The University of Tasmania (UTAS) will partner with US universities to help improve Australia’s naval capability under the US Department of Defense’s Multidisciplinary University Research Initiative (MURI).
UTAS has received a $3 million grant, under the Next Generation Technologies Fund led by the Defence Science and Technology Group, over three years to participate in the MURI. The Tasmanian university will join seven leading US universities in hydrodynamics research, which will assist in developing Australia’s ship and submarine capability.
The US academic institutions involved in the hydrodynamics research are: the Massachusetts Institute of Technology; Johns Hopkins University; the California Institute of Technology; the University of California; the University of Minnesota; the University of Iowa and the University of Michigan. They will receive funding from the US Office of Naval Research.
The researchers will study the physics of cavitation to enhance our understanding of how this affects the performance of naval vessels. Cavitation is the process where air bubbles form in the water flowing over a surface, for example, a hull or a propeller, and then collapse. This can cause damage to the surface through the air bubbles bursting and causing erosion, and also results in high levels of noise.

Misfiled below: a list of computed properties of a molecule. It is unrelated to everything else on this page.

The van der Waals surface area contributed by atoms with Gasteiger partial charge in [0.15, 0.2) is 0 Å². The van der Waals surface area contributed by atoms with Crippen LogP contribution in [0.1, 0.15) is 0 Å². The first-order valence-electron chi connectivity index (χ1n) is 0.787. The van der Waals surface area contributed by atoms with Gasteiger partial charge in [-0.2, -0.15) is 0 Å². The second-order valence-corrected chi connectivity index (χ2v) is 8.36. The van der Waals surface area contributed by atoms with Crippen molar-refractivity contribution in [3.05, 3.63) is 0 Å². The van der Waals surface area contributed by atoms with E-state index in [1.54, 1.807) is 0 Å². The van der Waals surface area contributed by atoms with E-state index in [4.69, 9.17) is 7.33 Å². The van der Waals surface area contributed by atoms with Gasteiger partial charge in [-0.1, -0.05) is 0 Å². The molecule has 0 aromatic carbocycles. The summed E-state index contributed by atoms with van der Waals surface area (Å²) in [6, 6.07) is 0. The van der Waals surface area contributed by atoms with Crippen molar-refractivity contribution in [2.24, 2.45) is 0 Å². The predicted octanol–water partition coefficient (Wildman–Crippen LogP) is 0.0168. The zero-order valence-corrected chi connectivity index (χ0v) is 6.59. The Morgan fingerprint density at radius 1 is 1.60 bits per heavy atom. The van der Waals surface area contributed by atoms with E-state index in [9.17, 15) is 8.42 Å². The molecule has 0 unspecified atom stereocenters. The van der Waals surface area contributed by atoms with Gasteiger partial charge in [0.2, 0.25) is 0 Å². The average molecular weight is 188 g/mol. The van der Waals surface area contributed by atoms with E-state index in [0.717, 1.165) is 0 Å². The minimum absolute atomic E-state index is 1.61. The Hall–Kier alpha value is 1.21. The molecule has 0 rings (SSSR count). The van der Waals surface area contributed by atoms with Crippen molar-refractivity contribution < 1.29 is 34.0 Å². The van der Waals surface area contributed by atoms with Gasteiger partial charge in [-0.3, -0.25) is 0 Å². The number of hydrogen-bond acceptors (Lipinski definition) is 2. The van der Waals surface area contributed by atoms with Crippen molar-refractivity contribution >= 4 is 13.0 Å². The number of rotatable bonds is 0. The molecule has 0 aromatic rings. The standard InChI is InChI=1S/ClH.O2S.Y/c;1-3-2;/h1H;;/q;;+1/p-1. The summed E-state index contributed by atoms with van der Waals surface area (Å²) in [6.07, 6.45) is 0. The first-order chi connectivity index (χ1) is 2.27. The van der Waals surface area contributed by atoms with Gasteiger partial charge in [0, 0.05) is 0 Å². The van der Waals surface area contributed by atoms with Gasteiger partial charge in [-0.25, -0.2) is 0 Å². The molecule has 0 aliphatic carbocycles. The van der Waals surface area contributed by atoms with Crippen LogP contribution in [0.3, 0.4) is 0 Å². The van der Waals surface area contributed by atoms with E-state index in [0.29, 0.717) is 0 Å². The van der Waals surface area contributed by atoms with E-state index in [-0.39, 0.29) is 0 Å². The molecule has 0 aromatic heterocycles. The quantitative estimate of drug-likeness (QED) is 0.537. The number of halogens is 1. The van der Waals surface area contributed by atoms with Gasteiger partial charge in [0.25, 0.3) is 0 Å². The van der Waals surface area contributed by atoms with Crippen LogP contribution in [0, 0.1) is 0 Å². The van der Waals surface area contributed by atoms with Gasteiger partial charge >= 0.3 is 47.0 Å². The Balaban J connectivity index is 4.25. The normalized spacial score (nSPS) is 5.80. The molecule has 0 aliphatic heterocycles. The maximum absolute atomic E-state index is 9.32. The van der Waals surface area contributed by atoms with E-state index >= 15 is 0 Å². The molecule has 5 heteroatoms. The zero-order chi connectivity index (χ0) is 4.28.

The cavitation tunnel can be used to study different hull shapes, propeller profiles and propeller flexibility to determine how they might affect cavitation and thus identify shapes/flexibility that could reduce cavitation and hence erosion and noise.
Minister for Defence Industry Christopher Pyne congratulated UTAS on winning the grant and parterning with MURI.
"MURI is a highly successful collaborative US program that brings researchers from different disciplines together to investigate high-priority and complex military problems," Minister Pyne said.
"This is consistent with the intent of the Next Generation Technologies Fund and an excellent example of adding value by leveraging expertise and funding from additional sources. I congratulate the University of Tasmania on their sound research proposal and wish them all success with their US partnership in delivering a maritime capability for Australia."